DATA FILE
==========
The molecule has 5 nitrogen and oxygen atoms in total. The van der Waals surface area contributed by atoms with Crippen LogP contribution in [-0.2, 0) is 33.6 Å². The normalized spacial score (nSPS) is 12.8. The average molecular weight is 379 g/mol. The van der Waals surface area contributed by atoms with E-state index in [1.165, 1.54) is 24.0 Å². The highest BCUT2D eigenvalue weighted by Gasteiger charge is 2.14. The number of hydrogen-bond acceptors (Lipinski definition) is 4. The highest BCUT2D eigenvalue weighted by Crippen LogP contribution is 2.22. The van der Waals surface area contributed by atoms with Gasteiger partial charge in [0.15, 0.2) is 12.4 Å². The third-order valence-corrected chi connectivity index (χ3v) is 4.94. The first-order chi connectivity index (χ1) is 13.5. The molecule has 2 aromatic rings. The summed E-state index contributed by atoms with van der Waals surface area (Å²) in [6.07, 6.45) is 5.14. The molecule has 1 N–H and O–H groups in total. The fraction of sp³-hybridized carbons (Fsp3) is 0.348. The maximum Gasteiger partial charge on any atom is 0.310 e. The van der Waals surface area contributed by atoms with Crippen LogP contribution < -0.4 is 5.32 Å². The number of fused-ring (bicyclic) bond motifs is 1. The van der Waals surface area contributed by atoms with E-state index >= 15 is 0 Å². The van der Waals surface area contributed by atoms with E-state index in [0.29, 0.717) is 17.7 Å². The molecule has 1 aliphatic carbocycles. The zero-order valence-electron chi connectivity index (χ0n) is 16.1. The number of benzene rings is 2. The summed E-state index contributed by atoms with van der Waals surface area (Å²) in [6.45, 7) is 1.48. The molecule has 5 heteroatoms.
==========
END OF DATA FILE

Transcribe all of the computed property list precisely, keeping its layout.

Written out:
The molecule has 5 nitrogen and oxygen atoms in total. The van der Waals surface area contributed by atoms with Crippen LogP contribution in [-0.2, 0) is 33.6 Å². The normalized spacial score (nSPS) is 12.8. The average molecular weight is 379 g/mol. The van der Waals surface area contributed by atoms with E-state index in [1.165, 1.54) is 24.0 Å². The highest BCUT2D eigenvalue weighted by Gasteiger charge is 2.14. The number of hydrogen-bond acceptors (Lipinski definition) is 4. The highest BCUT2D eigenvalue weighted by Crippen LogP contribution is 2.22. The van der Waals surface area contributed by atoms with Gasteiger partial charge in [0.15, 0.2) is 12.4 Å². The third-order valence-corrected chi connectivity index (χ3v) is 4.94. The first-order chi connectivity index (χ1) is 13.5. The molecule has 2 aromatic rings. The summed E-state index contributed by atoms with van der Waals surface area (Å²) in [6.07, 6.45) is 5.14. The molecule has 1 N–H and O–H groups in total. The fraction of sp³-hybridized carbons (Fsp3) is 0.348. The maximum Gasteiger partial charge on any atom is 0.310 e. The van der Waals surface area contributed by atoms with Crippen LogP contribution < -0.4 is 5.32 Å². The number of fused-ring (bicyclic) bond motifs is 1. The van der Waals surface area contributed by atoms with E-state index >= 15 is 0 Å². The van der Waals surface area contributed by atoms with E-state index in [0.29, 0.717) is 17.7 Å². The molecule has 1 aliphatic carbocycles. The zero-order valence-electron chi connectivity index (χ0n) is 16.1. The number of benzene rings is 2. The summed E-state index contributed by atoms with van der Waals surface area (Å²) in [6.45, 7) is 1.48. The molecule has 5 heteroatoms.